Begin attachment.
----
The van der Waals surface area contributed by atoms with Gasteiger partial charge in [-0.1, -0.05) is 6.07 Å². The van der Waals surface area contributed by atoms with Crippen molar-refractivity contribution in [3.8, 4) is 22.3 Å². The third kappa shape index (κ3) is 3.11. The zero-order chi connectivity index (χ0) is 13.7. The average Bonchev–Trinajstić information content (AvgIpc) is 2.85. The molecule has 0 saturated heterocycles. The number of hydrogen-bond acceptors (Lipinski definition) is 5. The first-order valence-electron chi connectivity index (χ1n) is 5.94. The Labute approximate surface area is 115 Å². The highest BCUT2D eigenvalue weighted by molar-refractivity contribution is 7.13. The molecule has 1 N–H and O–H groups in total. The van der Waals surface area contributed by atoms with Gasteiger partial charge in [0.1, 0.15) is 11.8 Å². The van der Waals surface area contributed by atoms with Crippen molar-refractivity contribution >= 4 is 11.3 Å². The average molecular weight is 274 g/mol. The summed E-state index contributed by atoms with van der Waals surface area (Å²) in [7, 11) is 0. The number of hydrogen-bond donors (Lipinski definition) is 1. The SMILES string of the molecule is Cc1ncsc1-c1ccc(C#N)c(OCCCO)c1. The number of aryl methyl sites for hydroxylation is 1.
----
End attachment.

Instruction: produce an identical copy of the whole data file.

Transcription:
The van der Waals surface area contributed by atoms with Gasteiger partial charge in [-0.1, -0.05) is 6.07 Å². The van der Waals surface area contributed by atoms with Crippen molar-refractivity contribution in [3.8, 4) is 22.3 Å². The third kappa shape index (κ3) is 3.11. The zero-order chi connectivity index (χ0) is 13.7. The average Bonchev–Trinajstić information content (AvgIpc) is 2.85. The molecule has 0 saturated heterocycles. The number of hydrogen-bond acceptors (Lipinski definition) is 5. The first-order valence-electron chi connectivity index (χ1n) is 5.94. The Labute approximate surface area is 115 Å². The highest BCUT2D eigenvalue weighted by molar-refractivity contribution is 7.13. The molecule has 1 N–H and O–H groups in total. The van der Waals surface area contributed by atoms with Gasteiger partial charge in [0.1, 0.15) is 11.8 Å². The van der Waals surface area contributed by atoms with Crippen molar-refractivity contribution >= 4 is 11.3 Å². The average molecular weight is 274 g/mol. The summed E-state index contributed by atoms with van der Waals surface area (Å²) in [7, 11) is 0. The number of hydrogen-bond donors (Lipinski definition) is 1. The SMILES string of the molecule is Cc1ncsc1-c1ccc(C#N)c(OCCCO)c1. The number of aryl methyl sites for hydroxylation is 1.